The CDC estimates that 20% of travelers from Uganda will arrive without a cell phone or US-based phone number. As of Monday morning, the CDC has distributed 163 cell phones to people arriving from Uganda who otherwise did not have ways to remain in contact with health officials.
The Chicago Department of Public Health is one of the agencies that has “participated in an exercise with CDC to walk through scenarios of a traveler developing symptoms suggestive of Ebola virus disease,” according to an emailed statement from the department.
“The City of Chicago and CDPH had existing Ebola response and operational plans that have been revised to address this specific 2022 outbreak; from screening and assessment to transportation and clinical care as deemed appropriate,” the statement says.
“CDPH continues to work with our hospitals to screen patients for travel history and be alert for symptoms of Ebola virus disease or, more likely, malaria or circulating respiratory viruses. In addition, CDPH is monitoring travelers for 3 weeks after their departure from Uganda and providing these travelers with CDPH contacts, should they develop symptoms.”
As of Wednesday, 824 travelers have been screened at O’Hare airport in Chicago, according to the department.
In Washington, health officials have monitored 100 travelers, of whom “19 are currently being monitored,” DC Health said Wednesday.
In New York, screening has been taking place at JFK airport, and the state health department has been working closely with the CDC.
“New York State is coordinating with CDC and local health departments as it screens people traveling from Uganda, where cases of Ebola have been identified,” Samantha Fuld, a spokesperson for the New York State Department of Health, wrote in an email to CNN.
“While there are no reported infections outside of Uganda or in New York or the United States, proactive measures by CDC to monitor key travel hubs – including JFK International Airport, one of one of five U.S. airports where CDC is now routing travelers from Uganda – alert public health laboratories, ready hospitals designated as Ebola treatment centers, and inform health care providers will ensure we remain vigilant and prepared,” Fuld wrote.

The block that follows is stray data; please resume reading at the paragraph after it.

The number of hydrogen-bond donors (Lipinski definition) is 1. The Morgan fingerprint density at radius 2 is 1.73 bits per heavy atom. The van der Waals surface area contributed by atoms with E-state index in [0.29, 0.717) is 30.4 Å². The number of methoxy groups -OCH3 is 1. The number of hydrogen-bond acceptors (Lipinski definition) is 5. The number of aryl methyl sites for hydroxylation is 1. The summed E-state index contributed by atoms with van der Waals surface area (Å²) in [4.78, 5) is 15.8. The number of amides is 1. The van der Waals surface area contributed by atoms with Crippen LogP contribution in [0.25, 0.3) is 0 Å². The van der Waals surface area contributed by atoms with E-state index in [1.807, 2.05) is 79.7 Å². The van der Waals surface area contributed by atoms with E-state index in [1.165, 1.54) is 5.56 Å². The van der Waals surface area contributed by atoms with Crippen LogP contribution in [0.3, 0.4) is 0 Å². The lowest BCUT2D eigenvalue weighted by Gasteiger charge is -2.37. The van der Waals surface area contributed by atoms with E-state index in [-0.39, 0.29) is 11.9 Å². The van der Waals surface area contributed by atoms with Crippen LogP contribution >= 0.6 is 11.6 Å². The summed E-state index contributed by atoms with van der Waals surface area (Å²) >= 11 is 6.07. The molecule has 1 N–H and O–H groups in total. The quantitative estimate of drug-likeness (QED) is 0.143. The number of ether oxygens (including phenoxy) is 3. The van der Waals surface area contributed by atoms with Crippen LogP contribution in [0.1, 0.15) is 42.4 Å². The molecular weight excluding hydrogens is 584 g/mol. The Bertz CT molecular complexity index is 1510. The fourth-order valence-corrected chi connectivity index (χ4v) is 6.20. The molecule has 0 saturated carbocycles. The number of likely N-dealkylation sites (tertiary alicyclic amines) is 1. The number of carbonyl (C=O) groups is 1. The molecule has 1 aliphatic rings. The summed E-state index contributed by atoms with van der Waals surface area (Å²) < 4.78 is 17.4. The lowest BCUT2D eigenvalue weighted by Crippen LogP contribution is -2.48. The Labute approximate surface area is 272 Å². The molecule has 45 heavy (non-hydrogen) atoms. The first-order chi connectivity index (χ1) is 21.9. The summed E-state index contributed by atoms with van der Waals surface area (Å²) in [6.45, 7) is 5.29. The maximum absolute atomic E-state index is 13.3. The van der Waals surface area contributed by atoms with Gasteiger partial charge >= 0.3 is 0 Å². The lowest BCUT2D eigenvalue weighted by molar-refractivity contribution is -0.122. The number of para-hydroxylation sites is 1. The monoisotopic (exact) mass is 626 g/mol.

The Ebola virus is transmissible – but not as transmissible as some other infectious diseases, like Covid-19. “We should remain vigilant but not panic” about the risk of the virus spreading outside Uganda, said Dr. Dan Barouch, a professor at Harvard Medical School and Director of the Center for Virology and Vaccine Research at Beth Israel Deaconess Medical Center.
Ebola can spread from person to person through direct contact with blood or other bodily fluids such as saliva, sweat, semen or feces, or through contaminated objects like bedding or needles.
Ebola symptoms include fever, aches and pains, and fatigue, which then can progress to diarrhea, vomiting and unexplained bleeding. There are two monoclonal antibody treatments for Ebola approved by the US Food and Drug Administration. Other treatments include giving fluids and electrolytes, supporting the patient’s blood pressure, reducing vomiting and managing fever and pain.
“If we do see any cases in the United States, the hope is that they will be identified quickly before there is further spread,” Barouch said.
“We need to be prepared. We need to make sure that our testing schemes are in place,” he said. “We need to have the protocols in place if there’s an infected traveler who arrives in the United States, for that person to get optimal medical care, but also to ensure that it doesn’t spread further.”